What businesses can learn about planning from Melbourne’s Fashion Festival
Melbourne Fashion Festival chief executive Graeme Lewsey reveals all the planning that goes into making sure it’s alright on the night – the models and fashion houses, set builders, sound and lighting, caterers, makeup artists and drivers.
When glitter dropped from the ceiling at the opening of the Virgin Australia Melbourne Fashion Festival, the audience gasped with surprise.
Models strutted the runway as the strips of glitter shimmered between them and reflected shards of light around the audience. It was a fitting way to celebrate the twentieth anniversary of the Melbourne Fashion Festival and a memorable start to the week.
What the audience wouldn’t have realised was how much planning went into that one single moment.
Graeme Lewsey, chief executive of Melbourne Fashion Week, says they had to hire the glitter cannons and load them into the overhead lighting rig a week before the event.
But even before that there was lots of planning required.
“Is the glitter going to be approved by our health and safety manager? Is he going to think the glitter will be a slipping hazard for the models? Is there a slip hazard on the runway with all the glitter when everyone’s leaving the venue? But there’s another show starting soon afterwards, so how quickly can we clean the glitter from the venue so the next show starts off clean?”
It’s the sort of planning exercise that was repeated hundreds of times over as the fashion festival organisers worked to ensure every detail was right and every element fell into place – the models and fashion houses, as well as set builders, sound and lighting contractors, caterers, makeup artists and drivers, to name a few.
“I’ve probably never worked on an event that has so many moving parts,” says Lewsey, who has been involved in several fashion festivals in Australia and Asia.
Melbourne Fashion Festival has a core year round staff of 14 people, and Lewsey estimates that when the festival is in full swing somewhere between 1500 and 1800 are working to make it a success.
“It takes an enormous amount of planning. As a major event you have to be not just strategic, but you have to be well-organised from a planning perspective, every output leads onto the next output and you have to have a very clear path and project plan.”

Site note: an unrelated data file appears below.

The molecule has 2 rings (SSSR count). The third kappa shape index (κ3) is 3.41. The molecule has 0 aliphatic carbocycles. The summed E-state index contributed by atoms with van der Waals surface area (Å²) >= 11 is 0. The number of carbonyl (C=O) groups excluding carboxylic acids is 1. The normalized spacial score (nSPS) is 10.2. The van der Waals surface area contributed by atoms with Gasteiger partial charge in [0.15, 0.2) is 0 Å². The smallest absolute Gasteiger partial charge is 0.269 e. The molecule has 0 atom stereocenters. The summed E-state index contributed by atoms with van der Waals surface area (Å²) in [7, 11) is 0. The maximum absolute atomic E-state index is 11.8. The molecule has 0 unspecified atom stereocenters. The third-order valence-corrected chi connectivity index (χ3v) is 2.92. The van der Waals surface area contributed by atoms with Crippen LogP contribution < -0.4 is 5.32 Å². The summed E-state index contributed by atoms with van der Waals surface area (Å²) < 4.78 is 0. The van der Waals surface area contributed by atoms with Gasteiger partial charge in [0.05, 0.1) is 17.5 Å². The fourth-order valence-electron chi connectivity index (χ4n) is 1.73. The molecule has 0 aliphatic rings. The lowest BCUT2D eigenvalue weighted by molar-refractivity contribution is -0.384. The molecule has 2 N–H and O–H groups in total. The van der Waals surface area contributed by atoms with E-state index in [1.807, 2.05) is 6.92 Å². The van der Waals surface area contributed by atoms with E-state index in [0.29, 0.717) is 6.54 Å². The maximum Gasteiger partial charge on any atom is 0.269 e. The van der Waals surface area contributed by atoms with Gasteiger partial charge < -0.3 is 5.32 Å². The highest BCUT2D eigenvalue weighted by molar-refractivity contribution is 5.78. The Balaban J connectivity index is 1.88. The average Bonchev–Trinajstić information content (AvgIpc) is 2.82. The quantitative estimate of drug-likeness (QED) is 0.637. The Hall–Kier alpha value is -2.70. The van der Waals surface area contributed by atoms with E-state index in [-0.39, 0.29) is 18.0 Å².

The figures aren’t in for this year’s festival, but the numbers from last year give an idea of its scale.
Some 400,000 people physically attended the festival and about 380 million people around the world were reached through digital and social media platforms.
Melbourne Fashion Festival is a not for profit company. It aims to promote and amplify the fashion industry as well as drive economic activity in tourism and retail. At last year’s festival, consumers spent an average of $600 each on clothes, accessories and make up, much of it in the lead up to the festival so they could look their best when they attended.
There is also the economic boost for the designers who take part, who get a sales lift thanks to the publicity.
The company earns its revenue from ticket sales and corporate hospitality. Lewsey says the fashion festival offers corporate Australia an opportunity to wine and dine female clients in the way that sport doesn’t.
It also earns money from donations from patrons in the same way an arts company does.
Finally there are corporate sponsors, such as NAB, which Lewsey says brings in the most revenue.
“We bring in that revenue to survive every year,” he says. “It is a funny term saying not for profit, but the reality is everyone’s still chasing a buck to survive and to have a stable financial environment in which to continue to plan next year.”
The Melbourne Fashion Festival runs for only a week a year in March, but Lewsey says it is busy year round.
Once one year’s festival has ended, the company goes into what Lewsey calls “acquittal mode”, which is reporting back to stakeholders such as government and sponsors on how the festival has performed. “They all require very sound, robust and auditable results. It’s a big, big process and we take it very seriously,” he says.
Once that is finished, the end of the financial year is approaching and this leads to developing the budget for the next year’s festival. Different parts of the organisation bid for their budget allocation and this in turn leads on to strategic planning for the festival.
“By the time you’ve finished all that, you’re in October. Think about October to March with Christmas in between – you’re already in delivery mode,” he says. “It is actually quite intense.”
“We’ve done a bit of work on 2017 already.”